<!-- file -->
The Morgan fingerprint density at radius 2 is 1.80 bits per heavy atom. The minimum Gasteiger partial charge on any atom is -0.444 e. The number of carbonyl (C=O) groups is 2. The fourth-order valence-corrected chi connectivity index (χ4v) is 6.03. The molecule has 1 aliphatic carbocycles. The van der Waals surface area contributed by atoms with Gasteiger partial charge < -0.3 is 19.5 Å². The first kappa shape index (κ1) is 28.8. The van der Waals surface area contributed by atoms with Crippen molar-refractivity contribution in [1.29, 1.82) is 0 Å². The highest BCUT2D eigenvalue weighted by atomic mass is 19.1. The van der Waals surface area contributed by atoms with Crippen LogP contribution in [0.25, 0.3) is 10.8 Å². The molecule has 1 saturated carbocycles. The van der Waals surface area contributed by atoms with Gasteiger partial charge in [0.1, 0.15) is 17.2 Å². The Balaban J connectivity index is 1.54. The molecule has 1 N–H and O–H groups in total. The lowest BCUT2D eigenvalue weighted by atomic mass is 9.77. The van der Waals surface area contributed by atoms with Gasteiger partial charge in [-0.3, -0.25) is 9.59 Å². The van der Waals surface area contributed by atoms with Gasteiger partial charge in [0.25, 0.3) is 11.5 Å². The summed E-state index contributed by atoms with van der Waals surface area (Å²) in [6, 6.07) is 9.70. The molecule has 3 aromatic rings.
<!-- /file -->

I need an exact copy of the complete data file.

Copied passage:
The Morgan fingerprint density at radius 2 is 1.80 bits per heavy atom. The minimum Gasteiger partial charge on any atom is -0.444 e. The number of carbonyl (C=O) groups is 2. The fourth-order valence-corrected chi connectivity index (χ4v) is 6.03. The molecule has 1 aliphatic carbocycles. The van der Waals surface area contributed by atoms with Gasteiger partial charge < -0.3 is 19.5 Å². The first kappa shape index (κ1) is 28.8. The van der Waals surface area contributed by atoms with Crippen molar-refractivity contribution in [1.29, 1.82) is 0 Å². The highest BCUT2D eigenvalue weighted by atomic mass is 19.1. The van der Waals surface area contributed by atoms with Crippen LogP contribution in [0.25, 0.3) is 10.8 Å². The molecule has 1 saturated carbocycles. The van der Waals surface area contributed by atoms with Gasteiger partial charge in [0.1, 0.15) is 17.2 Å². The Balaban J connectivity index is 1.54. The molecule has 1 N–H and O–H groups in total. The lowest BCUT2D eigenvalue weighted by atomic mass is 9.77. The van der Waals surface area contributed by atoms with Gasteiger partial charge in [-0.3, -0.25) is 9.59 Å². The van der Waals surface area contributed by atoms with Gasteiger partial charge in [0.25, 0.3) is 11.5 Å². The summed E-state index contributed by atoms with van der Waals surface area (Å²) in [6, 6.07) is 9.70. The molecule has 3 aromatic rings.